(Im)politeness and disagreement in two Hong Kong internet discussion forums

Document Type

Journal article

Source Publication

Journal of Pragmatics

Publication Date






First Page


Last Page



(Im)politeness, Disagreement, CMC, Online forum, Hong Kong


The study of politeness and disagreement in computer-mediated communication (CMC) is a bourgeoning area of study in pragmatics. Adopting the discursive and interactional approaches, this paper investigates the issue in two Hong Kong Internet discussion forums based on the forum interlocutors’ disagreement strategies. Lay participants (i.e., forum browsers) were also invited to rate the identified disagreement strategies in the parameters of politeness, appropriateness and positively/negatively marked behavior on a 5-point Likert scale. The correlations among the three parameters were analyzed statistically. A follow-up interview was administered to better understand the relationship between disagreement and the three parameters of relational work.

Eleven types of disagreement strategies were identified. Most strategies were direct and unmitigated but generally perceived as politic, appropriate, and not negatively marked by lay participants. The three parameters were found to be correlated statistically, and some shared criteria between them were discovered from the interview data. In addition, each Internet forum is a unique community characterized by distinctive features. The identified disagreement strategies have yielded some support for the applicability of the discursive and interactional approaches to the analysis of politeness and disagreement in CMC; the statistical analysis and lay participants’ judgment and rating have shed some light on the complicated relational work in performing the speech act.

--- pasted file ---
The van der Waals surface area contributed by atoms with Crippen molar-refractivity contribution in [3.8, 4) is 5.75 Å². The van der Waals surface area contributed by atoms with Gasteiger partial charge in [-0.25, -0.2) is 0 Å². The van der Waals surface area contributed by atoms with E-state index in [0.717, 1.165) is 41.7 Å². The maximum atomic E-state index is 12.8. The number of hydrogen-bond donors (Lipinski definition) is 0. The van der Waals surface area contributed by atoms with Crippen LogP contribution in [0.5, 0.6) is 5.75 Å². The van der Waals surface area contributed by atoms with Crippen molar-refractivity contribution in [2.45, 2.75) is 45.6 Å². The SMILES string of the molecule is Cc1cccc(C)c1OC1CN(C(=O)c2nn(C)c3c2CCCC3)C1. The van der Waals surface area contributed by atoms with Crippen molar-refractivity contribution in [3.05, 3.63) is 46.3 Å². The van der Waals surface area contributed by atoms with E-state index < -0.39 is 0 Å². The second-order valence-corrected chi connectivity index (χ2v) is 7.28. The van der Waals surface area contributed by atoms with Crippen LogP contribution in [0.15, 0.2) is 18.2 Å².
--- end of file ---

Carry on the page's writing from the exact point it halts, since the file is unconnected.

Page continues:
Print ISSN


Publisher Statement

Copyright © 2013 Elsevier B.V.

Access to external full text or publisher's version may require subscription.

Full-text Version

Publisher’s Version

Recommended Citation

Shum, W., & Lee, C. (2013). (Im)politeness and disagreement in two Hong Kong Internet discussion forums. Journal of Pragmatics, 50(1), 52-83. doi: 10.1016/j.pragma.2013.01.010